### Technical Report No. 269 - Abstract

Sebastian Daum, Seth Gilbert, Fabian Kuhn and Calvin Newport
*Leader Election in Shared Spectrum Radio Networks*

In this paper, we study the *leader election problem* in the
context of a congested single-hop radio network. We assume a
collection of N synchronous devices with access to a shared band
of the radio spectrum, divided into *F* frequencies. To model
unpredictable congestion, we assume an abstract *interference
adversary* that can choose up to t < *F* frequencies in
each round to disrupt, preventing communication. The devices are
individually activated in arbitrary rounds by an adversary. On
activation, a device does not know how many other devices (if any)
are also active. The goal of the leader election problem is for
each active device to output the id of a leader as soon as
possible after activation, while preserving the safety constraint
that all devices output the *same* leader, with high
probability.
We begin by establishing a lower bound of
Ω( [( log^{2}N )/( (*F* −t)loglogN)] + [( *F* t )/( *F* − t)] ·logN) rounds,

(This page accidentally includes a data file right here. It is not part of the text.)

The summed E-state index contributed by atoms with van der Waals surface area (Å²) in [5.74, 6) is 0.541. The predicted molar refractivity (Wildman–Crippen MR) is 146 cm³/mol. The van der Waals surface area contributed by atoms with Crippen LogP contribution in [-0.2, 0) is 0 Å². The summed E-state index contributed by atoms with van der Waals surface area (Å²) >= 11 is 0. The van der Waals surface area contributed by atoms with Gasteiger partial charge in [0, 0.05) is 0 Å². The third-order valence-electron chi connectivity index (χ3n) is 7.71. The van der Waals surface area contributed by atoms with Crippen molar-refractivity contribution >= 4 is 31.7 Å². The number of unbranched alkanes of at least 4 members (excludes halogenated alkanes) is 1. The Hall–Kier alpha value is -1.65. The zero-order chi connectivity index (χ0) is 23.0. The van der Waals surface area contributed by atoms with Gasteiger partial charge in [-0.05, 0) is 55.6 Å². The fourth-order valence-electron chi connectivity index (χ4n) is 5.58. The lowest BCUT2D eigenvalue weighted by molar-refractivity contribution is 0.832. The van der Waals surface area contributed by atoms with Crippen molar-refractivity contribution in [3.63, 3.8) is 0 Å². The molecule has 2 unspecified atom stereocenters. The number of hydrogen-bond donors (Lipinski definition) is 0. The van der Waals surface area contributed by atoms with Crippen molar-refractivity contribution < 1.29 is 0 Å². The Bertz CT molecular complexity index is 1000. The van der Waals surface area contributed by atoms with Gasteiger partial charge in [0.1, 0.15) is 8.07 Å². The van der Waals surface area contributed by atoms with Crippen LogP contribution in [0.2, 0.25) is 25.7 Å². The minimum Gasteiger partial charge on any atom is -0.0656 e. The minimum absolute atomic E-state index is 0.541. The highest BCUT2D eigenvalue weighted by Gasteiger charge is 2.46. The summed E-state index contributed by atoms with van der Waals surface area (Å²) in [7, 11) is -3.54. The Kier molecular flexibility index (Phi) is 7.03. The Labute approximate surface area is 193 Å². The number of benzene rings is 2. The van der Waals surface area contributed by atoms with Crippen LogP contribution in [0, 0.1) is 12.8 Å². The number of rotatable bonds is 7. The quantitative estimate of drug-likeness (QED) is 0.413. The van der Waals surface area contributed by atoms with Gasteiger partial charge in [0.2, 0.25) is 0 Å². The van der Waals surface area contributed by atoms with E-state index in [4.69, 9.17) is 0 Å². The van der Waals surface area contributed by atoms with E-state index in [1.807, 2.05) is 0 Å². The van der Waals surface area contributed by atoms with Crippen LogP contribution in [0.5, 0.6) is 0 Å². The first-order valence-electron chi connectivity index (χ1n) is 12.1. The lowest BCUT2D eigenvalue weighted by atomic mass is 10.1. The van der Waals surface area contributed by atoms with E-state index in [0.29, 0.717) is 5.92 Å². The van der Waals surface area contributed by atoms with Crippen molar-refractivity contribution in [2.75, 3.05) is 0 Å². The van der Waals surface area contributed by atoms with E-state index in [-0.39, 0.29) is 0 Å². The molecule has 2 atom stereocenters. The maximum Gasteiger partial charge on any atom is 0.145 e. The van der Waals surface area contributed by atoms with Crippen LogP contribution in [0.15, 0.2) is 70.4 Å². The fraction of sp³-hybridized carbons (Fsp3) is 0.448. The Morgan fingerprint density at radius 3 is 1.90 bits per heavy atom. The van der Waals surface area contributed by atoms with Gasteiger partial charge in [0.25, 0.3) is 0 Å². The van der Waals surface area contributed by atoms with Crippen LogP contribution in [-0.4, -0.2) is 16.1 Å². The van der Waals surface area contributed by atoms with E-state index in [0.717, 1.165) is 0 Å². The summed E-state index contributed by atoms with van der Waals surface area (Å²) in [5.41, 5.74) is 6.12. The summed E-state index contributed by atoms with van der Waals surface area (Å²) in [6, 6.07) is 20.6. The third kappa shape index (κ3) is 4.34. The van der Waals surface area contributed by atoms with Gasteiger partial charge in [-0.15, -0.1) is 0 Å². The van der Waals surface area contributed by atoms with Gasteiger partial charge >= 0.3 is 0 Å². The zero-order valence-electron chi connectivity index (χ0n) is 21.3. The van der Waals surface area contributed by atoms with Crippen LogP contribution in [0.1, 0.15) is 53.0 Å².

through reduction to an existing result in this model.
We then set out to prove this bound tight
(within loglogN factors).
For the case where t=0, we present a novel randomized
algorithm, based on a strategy of recruiting *herald nodes*,
that works in O([(log^{2}N)/(*F*)]+logN)
time.
For 1 ≤ t ≤ *F*/6, we present a variant of our herald
algorithm in which multiple real (potentially disrupted) frequencies
are used to simulate each non-disrupted frequency from the t=0
case. This algorithm works in O([(log^{2}N)/(*F*)] + tlogN) time. Finally, for t > *F*/6 we show how to
improve the *trapdoor protocol*, used to solve
a similar problem in a non-optimal manner, to solve leader election
in optimal O( [(logN + *F* t)/(*F*−t)] ·logN ) time, for (only) these large values of t. We also observe that if
*F*=ω(1), t=o(logN) and t ≤ (1−ϵ)*F* for a constant
ϵ > 0, our protocols beat the classic Ω(log^{2}N) bound
on wake-up in a single frequency radio network, underscoring the
observation that more frequencies in a radio network allows for more
algorithmic efficiency-even if devices can each only participate
on a single frequency at a time, and a significant fraction of these
frequencies are disrupted adversarially.

Report No. 269 (PDF)